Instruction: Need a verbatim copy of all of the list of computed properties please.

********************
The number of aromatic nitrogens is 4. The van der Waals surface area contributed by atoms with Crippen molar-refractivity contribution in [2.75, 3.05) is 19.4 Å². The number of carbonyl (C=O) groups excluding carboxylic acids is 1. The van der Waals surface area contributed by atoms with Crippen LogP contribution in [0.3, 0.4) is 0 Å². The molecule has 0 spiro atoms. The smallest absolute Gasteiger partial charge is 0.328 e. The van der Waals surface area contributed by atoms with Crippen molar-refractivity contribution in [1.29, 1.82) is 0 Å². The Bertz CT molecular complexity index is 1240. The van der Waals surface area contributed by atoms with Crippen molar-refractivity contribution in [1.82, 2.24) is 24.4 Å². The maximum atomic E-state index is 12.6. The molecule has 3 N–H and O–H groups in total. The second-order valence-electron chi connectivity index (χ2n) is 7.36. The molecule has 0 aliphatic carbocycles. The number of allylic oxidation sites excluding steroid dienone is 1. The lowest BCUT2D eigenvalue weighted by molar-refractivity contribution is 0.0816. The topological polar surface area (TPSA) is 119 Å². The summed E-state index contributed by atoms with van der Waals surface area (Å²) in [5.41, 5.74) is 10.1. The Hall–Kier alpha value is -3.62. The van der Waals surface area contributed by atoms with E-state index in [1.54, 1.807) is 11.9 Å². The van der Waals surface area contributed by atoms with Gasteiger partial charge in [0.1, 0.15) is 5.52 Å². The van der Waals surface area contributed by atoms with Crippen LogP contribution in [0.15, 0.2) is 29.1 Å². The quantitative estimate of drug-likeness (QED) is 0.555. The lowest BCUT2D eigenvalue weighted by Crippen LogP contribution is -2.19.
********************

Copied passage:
The number of aromatic nitrogens is 4. The van der Waals surface area contributed by atoms with Crippen molar-refractivity contribution in [2.75, 3.05) is 19.4 Å². The number of carbonyl (C=O) groups excluding carboxylic acids is 1. The van der Waals surface area contributed by atoms with Crippen LogP contribution in [0.3, 0.4) is 0 Å². The molecule has 0 spiro atoms. The smallest absolute Gasteiger partial charge is 0.328 e. The van der Waals surface area contributed by atoms with Crippen molar-refractivity contribution in [1.29, 1.82) is 0 Å². The Bertz CT molecular complexity index is 1240. The van der Waals surface area contributed by atoms with Crippen molar-refractivity contribution in [1.82, 2.24) is 24.4 Å². The maximum atomic E-state index is 12.6. The molecule has 3 N–H and O–H groups in total. The second-order valence-electron chi connectivity index (χ2n) is 7.36. The molecule has 0 aliphatic carbocycles. The number of allylic oxidation sites excluding steroid dienone is 1. The lowest BCUT2D eigenvalue weighted by molar-refractivity contribution is 0.0816. The topological polar surface area (TPSA) is 119 Å². The summed E-state index contributed by atoms with van der Waals surface area (Å²) in [5.41, 5.74) is 10.1. The Hall–Kier alpha value is -3.62. The van der Waals surface area contributed by atoms with E-state index in [1.54, 1.807) is 11.9 Å². The van der Waals surface area contributed by atoms with Gasteiger partial charge in [0.1, 0.15) is 5.52 Å². The van der Waals surface area contributed by atoms with Crippen LogP contribution in [0.15, 0.2) is 29.1 Å². The quantitative estimate of drug-likeness (QED) is 0.555. The lowest BCUT2D eigenvalue weighted by Crippen LogP contribution is -2.19.